- December 9, 2014
- Posted by: Marcus Casey
- Category: Sontag Success Stories
By Zoe Wentzel
Understanding business isn’t always easy for a group of mechanical engineering majors, which is why senior George Nicholas and his fellow group members enlisted the help of friend and senior marketing student Briana Sorochek to compete in the Sontag Entrepreneurship Competition.
The competition, created through a $1 million gift by alumnus Rick Sontag to the University of Nevada, Reno, awards $50,000 to one winning team assisting them in starting their business. Throughout the competition, community business leaders offer participants guidance in developing their ideas.
Nicholas and his team’s business concept, which helps the elderly reduce life threatening falls by adding electromagnets to walkers, was first conceived as a part of a capstone course project required of mechanical engineering students. Through their process of designing, building and receiving a patent they decided their idea was good enough to enter the competition.
Knowing they wanted to enter their idea, they knew they needed someone who knew the business side of things. Enlisting the help of Sorochak was an important addition to the group.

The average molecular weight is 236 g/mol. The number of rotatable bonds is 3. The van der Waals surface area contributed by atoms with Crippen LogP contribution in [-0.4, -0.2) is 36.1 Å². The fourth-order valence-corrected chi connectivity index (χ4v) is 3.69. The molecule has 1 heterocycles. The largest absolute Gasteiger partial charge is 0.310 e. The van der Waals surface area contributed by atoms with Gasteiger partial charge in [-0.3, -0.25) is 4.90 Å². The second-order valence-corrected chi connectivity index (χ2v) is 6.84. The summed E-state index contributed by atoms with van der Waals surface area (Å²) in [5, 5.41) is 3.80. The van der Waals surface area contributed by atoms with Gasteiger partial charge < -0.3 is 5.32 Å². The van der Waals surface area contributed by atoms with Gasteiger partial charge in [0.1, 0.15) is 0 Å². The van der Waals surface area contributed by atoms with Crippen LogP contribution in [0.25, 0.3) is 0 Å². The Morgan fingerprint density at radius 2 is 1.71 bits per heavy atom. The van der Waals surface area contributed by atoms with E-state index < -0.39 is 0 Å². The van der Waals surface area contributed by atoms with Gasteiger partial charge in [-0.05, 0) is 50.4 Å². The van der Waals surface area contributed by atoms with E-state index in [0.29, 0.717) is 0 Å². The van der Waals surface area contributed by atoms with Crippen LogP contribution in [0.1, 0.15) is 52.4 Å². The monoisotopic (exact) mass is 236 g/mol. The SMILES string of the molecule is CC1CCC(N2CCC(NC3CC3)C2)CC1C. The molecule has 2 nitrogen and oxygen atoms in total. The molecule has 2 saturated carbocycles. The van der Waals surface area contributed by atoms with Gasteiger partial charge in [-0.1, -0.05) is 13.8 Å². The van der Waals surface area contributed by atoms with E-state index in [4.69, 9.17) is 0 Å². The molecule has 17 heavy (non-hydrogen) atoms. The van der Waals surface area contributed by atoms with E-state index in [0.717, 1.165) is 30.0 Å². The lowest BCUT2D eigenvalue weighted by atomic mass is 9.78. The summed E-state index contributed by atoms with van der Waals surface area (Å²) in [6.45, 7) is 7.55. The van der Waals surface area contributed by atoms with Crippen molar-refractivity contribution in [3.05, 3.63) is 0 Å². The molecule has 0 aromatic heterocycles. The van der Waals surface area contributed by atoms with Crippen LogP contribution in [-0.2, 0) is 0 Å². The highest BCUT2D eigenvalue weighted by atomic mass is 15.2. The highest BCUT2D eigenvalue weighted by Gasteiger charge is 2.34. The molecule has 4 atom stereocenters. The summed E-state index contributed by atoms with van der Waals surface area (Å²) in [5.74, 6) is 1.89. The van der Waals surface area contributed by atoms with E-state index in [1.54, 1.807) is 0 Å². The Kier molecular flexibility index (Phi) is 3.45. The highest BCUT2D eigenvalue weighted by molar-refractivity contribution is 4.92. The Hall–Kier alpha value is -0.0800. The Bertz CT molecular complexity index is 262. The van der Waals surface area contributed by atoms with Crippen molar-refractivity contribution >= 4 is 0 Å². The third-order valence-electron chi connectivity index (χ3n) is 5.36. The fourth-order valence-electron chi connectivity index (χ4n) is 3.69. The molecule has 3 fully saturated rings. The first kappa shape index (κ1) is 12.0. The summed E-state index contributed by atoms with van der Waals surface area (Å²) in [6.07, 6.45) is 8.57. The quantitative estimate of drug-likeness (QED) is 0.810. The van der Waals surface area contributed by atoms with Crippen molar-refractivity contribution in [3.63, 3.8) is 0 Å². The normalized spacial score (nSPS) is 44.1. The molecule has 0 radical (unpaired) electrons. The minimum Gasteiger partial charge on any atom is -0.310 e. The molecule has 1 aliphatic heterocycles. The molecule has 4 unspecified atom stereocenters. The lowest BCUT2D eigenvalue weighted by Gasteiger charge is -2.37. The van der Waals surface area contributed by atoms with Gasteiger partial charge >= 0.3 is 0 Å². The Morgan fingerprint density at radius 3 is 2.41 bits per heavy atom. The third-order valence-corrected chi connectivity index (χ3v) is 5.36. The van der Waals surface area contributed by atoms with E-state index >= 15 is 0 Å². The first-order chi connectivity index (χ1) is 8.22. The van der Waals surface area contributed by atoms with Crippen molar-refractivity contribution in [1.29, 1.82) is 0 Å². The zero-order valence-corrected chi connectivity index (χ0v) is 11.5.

“The farther we go through this we’ve realized that almost fifty percent of any kind of business is going to be running the business. The engineering aspect isn’t going to be any more than fifty percent of the work,” Nicholas said.
Group member Anthony Zunino, a senior mechanical engineering major, agreed with Nicholas.
“We definitely get new viewpoints on things; we’re all really technically minded and Bri is really oriented around getting the product out there. She knows how to do that kind of stuff. We know how to make it, she knows how to sell it.”
“We definitely get new viewpoints on things; we’re all really technically minded and Bri is really oriented around getting the product out there. She knows how to do that kind of stuff. We know how to make it, she knows how to sell it,” Zunino said.
Although four of the five group members are from the College of Engineering, senior group member Luis Cupas believes that there is diversity amongst the four despite studying the same discipline.
“We’re mechanical engineers, we know about pretty much all the fields a little bit,” Cupas said. “We know a lot about electrical engineering, we know about thermal dynamics, we know about chemistry. We know a little bit about everything.”
Agreeing, Sorochak reinforced that despite studying the same subject, the four of them represent a mix of personality types.
“I know they took a personality test for their capstone course and two of them are considered introverted and two of them are considered extroverted,” Sorochak said. “We have people that are good working by themselves and can get projects done, and we have two that work on group projects better than others, so we’ve been working together as a group really well.”
Zoe Wentzel is a Reynolds School of Journalism student. She can be reached on Twitter.